The issue: permanent shelter
We say: federal funding is a must have
Sheila Bassi-Kellett did something that’s not at all easy during Monday’s governance and priorities committee meeting.
The city’s senior administrator told her bosses – mayor and council – that pursuing federal funding for a permanent shelter to aid Yellowknife’s vulnerable population would put too much of a burden on staff, who are already swamped with other tasks.
Most of us don’t want to disappoint our superiors in the workplace, and we often grumble quietly to ourselves when more duties are piled on our plate.
Bassi-Kellett is an accomplished administrator and a former GNWT senior bureaucrat. She’s very capable and surely has an informed understanding of her staff’s workloads. She could have chosen to remain silent about the work crunch, as many municipalities pass numerous motions to tackle more and more projects but then little to no progress is made on those items in the weeks and months that follow. It’s sometimes because the rank and file are buried under mountains of paperwork and unable to juggle competing demands.
Coun. Niels Konge was also forthright during Monday’s meeting. The federal funding of up to $25 million is an opportunity that the city cannot afford to pass up, Konge said. If it means prioritizing projects, then that’s what will have to be done, he said.
“Here’s the long list of things that we have to do and this just gets moved up to the front,” said Konge.
Sometimes it’s that simple.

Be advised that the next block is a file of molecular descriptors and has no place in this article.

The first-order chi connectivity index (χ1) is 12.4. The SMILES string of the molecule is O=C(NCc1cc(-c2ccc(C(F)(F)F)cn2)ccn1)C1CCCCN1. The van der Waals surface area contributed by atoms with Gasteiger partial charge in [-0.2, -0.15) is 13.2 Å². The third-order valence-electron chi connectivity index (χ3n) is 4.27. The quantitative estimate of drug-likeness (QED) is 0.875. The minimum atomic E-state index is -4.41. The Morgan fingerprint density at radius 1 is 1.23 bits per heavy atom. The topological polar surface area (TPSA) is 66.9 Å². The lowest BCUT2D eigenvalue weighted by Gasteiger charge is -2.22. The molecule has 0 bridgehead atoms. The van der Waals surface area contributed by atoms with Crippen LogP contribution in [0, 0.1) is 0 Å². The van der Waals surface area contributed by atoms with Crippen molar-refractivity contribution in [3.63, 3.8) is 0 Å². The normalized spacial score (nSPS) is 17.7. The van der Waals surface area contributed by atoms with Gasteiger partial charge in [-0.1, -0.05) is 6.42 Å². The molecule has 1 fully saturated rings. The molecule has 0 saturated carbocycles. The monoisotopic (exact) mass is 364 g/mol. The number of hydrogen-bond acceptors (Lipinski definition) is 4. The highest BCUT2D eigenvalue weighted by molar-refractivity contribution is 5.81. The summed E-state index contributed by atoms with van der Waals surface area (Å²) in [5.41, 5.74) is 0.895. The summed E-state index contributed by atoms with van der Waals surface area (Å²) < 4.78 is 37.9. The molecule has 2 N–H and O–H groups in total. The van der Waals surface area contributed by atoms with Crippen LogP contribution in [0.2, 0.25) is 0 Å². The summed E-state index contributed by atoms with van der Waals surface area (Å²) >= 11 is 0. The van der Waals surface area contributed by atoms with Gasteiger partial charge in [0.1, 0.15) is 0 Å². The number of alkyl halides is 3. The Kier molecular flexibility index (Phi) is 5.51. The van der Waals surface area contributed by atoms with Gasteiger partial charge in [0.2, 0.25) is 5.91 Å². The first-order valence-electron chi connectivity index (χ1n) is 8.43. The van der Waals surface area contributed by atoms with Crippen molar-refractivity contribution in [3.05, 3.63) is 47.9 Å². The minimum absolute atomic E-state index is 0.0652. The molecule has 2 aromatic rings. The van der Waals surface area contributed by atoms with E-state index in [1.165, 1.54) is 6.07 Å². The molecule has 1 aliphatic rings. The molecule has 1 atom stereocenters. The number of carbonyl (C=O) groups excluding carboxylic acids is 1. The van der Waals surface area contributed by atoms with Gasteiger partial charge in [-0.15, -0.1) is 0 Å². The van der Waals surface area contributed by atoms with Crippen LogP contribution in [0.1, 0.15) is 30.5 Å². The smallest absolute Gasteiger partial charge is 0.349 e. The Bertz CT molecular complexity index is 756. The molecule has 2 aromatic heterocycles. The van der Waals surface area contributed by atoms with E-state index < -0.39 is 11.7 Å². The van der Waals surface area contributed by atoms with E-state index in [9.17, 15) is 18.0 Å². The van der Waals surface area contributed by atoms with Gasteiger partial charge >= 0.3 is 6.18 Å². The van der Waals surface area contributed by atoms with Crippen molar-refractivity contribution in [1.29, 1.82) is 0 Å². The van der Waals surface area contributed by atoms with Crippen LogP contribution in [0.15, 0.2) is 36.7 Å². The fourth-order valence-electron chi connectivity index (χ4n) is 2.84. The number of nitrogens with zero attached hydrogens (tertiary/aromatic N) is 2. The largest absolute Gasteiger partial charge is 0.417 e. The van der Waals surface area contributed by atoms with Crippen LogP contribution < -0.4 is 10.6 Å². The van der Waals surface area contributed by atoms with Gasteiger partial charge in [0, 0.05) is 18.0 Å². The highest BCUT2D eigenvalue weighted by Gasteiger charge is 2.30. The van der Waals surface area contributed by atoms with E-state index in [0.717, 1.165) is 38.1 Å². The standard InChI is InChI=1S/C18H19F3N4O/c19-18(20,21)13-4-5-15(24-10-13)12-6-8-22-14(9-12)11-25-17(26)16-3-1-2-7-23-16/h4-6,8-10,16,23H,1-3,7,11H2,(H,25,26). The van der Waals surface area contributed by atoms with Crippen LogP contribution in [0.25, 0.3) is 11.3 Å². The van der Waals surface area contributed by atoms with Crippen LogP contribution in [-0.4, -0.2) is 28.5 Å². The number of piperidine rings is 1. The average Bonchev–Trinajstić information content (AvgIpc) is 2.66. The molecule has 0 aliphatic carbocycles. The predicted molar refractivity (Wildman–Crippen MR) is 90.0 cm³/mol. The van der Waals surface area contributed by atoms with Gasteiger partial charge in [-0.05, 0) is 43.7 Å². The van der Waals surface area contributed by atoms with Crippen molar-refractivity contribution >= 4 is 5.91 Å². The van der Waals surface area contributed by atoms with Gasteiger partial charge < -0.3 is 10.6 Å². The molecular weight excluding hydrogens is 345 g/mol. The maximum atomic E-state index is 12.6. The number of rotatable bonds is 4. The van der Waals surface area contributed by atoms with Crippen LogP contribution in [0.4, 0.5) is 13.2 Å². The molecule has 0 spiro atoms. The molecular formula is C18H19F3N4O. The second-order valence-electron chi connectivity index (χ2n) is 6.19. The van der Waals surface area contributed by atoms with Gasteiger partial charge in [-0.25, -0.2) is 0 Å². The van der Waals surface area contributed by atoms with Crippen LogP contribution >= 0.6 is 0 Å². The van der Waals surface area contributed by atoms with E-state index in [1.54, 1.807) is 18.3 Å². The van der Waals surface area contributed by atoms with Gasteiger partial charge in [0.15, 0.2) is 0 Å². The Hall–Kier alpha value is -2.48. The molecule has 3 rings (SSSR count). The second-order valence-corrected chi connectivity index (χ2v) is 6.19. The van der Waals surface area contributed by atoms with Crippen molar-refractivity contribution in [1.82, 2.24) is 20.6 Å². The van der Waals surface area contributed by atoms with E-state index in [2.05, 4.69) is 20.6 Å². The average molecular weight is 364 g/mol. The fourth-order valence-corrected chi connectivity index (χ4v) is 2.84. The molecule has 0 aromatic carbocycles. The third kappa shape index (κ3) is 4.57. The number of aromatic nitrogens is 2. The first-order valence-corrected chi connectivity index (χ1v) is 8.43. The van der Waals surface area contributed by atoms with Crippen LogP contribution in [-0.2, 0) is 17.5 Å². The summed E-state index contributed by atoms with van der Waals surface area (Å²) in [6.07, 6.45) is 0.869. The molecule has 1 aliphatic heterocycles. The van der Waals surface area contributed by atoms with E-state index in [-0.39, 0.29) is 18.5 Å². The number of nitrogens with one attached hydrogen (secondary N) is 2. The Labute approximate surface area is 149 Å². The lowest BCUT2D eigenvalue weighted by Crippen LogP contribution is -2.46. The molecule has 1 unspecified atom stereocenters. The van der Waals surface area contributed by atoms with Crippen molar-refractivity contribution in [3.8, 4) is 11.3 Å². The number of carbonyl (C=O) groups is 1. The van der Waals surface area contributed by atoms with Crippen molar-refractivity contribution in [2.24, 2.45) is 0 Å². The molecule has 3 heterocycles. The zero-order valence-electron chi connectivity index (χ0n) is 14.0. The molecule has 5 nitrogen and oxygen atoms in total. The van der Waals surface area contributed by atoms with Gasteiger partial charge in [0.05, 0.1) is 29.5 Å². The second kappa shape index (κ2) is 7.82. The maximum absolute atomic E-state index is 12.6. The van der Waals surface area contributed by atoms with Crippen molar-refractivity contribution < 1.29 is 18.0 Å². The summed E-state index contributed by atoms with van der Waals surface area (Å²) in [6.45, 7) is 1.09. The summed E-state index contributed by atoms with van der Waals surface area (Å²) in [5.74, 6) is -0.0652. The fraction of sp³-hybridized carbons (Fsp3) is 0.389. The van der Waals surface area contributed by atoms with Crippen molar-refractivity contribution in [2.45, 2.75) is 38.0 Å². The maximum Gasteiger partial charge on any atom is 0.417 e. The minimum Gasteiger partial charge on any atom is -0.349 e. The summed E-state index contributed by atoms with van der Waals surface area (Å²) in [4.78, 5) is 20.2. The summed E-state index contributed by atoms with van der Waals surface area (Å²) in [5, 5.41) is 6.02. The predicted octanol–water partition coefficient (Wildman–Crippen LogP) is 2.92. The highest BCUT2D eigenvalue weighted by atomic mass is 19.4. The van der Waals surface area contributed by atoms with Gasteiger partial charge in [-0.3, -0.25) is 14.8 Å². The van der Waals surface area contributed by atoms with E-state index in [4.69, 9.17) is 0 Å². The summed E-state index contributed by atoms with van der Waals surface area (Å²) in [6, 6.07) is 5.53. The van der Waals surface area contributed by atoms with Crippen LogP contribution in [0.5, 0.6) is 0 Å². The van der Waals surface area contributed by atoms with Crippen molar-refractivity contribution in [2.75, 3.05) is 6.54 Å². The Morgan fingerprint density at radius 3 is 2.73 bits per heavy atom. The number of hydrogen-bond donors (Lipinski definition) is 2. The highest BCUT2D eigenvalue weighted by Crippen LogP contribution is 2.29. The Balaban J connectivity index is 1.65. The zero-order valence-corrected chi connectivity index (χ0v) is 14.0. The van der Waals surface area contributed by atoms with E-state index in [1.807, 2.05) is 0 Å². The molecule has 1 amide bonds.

Bassi-Kellett cited the aquatic centre and a new water-intake line as a couple of the major undertakings that are preoccupying city staff. While both are multi-year projects, perhaps there are funding deadlines that won’t allow them to be temporarily cast aside. However, there must be some other assignments that can wait until after the Dec. 31 deadline to apply for the federal housing funding. Are there existing municipal employees willing to work overtime during this pinch? Once the application is submitted, could a few support staff be hired temporarily on contract if further progress requires many ongoing hours of attention to the shelter initiative?
What Ottawa is offering is a share of a nationwide $1-billion Rapid Housing Initiative that was announced in September. It’s aimed at converting existing buildings into affordable housing for vulnerable individuals, or providing modular housing for the same purpose.
We just endured a painful process of finding a temporary day shelter, an exercise that took far too long as close to a couple dozen proposed locations were rejected due to various impediments, or perceived drawbacks. Finally, the GNWT declared a state of emergency and took over the former SideDoor youth drop-in centre as temperatures had already dipped into the -20 C range earlier this month.
Fortunately, Mayor Rebecca Alty signalled that city staff are being directed to draw up a shelter funding application that will generate the most points based on federal scoring criteria. It may not result in a full $25-million grant, but it will improve the odds of Yellowknife successfully being allotted a portion of the Rapid Housing Initiative money.
While she acknowledged concerns over the commitment that city staff will make to achieve this goal, she didn’t indicate that any effort would be withheld.
That’s exactly what Yellowknifers need to know: one way or another, this potential shelter funding must come to fruition.